Sea levels around the globe are rising because of climate change. Temperatures in the atmosphere are going up because of greenhouse gas emissions, causing an increase in the melting of land-ice, and more importantly, raising the temperatures of the oceans’ surface and deeper waters. As water warms it expands (known as the 'thermal expansion' component of sea level rise, in contrast to the land ice component).
Other processes play a role as well. A local lowering of air-pressure of 10 mbar causes local sea level to rise 10 cm. Changes in ocean-currents, and even changes in the distribution of floating ice-masses like those that are diminishing in the Arctic, can all contribute to variations in sea level rise around the planet.
All these elements are modelled and expressed in the Global Climate Models (GCMs) which are publicly available from the Fifth Assessment Report (AR5) of the Intergovernmental Panel for Climate Change (IPCC). The CMIP5-data (Coupled Model Intercomparison Project Phase 5) of 28 GCM have been used to generate outputs in this App.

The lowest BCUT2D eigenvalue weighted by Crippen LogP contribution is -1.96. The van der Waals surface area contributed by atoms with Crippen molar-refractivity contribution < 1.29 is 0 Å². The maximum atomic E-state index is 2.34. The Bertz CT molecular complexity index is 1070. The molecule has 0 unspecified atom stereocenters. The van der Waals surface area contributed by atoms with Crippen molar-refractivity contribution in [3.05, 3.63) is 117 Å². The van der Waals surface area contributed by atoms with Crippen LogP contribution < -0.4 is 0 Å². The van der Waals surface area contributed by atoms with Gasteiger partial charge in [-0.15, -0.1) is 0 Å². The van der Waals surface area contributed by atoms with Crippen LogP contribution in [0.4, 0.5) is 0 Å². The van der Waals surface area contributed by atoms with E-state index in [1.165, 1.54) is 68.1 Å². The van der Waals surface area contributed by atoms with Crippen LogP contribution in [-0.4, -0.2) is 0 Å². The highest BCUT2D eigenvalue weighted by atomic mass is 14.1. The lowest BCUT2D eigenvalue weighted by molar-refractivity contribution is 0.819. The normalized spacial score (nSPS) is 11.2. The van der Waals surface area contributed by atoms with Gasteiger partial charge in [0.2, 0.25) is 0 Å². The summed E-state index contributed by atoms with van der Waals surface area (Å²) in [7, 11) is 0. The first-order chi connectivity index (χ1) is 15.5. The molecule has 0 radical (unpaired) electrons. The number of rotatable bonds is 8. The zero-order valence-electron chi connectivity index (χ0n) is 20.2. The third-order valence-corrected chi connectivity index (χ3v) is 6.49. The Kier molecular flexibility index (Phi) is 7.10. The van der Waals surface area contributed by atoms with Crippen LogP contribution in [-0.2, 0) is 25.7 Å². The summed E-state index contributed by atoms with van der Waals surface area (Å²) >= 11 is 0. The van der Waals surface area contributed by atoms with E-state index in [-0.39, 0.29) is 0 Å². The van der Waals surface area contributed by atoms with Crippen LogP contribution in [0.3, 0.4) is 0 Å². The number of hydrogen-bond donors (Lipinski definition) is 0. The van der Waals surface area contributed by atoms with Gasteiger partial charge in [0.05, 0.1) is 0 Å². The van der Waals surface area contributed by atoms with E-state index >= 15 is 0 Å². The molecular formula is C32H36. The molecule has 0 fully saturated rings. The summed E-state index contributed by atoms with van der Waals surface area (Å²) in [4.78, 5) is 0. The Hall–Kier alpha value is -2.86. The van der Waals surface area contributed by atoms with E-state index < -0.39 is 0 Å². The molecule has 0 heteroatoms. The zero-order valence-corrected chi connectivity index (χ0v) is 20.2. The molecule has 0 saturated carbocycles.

There is another critical and often overlooked factor that determines how sea level rise is experienced locally: land also moves up or down. This is usually a slow process but its magnitude is comparable to sea level rise. Thus when land rises, it lowers the rate of sea level rise experienced at that specific coastline, but when land sinks it exacerbates the local effects of sea level rise.
The app shows a global map of the combined processes of local (absolute) sea level rise and local vertical land movement. The sea level rise values are taken as the median value of an ensemble of 28 GCM’s, under the assumption of the largest greenhouse gas emissions as described by the RCP8.5 scenario in AR5. It also assumes a high climate sensitivity.
The vertical land movement values were generated from direct observations of continuous GPS (Global Positioning Systems; the SONEL program), and from trend analysis of tidal observations (the PSMSL program).
When a location is clicked on the map, the App shows a ruler with five future years (2020, 2040, 2060, 2080 and 2100), the sea level rise at these years compared to the baseline year of 1995 (in cm), the local Vertical Land Movement (in mm/year), and the variation over the months (in cm).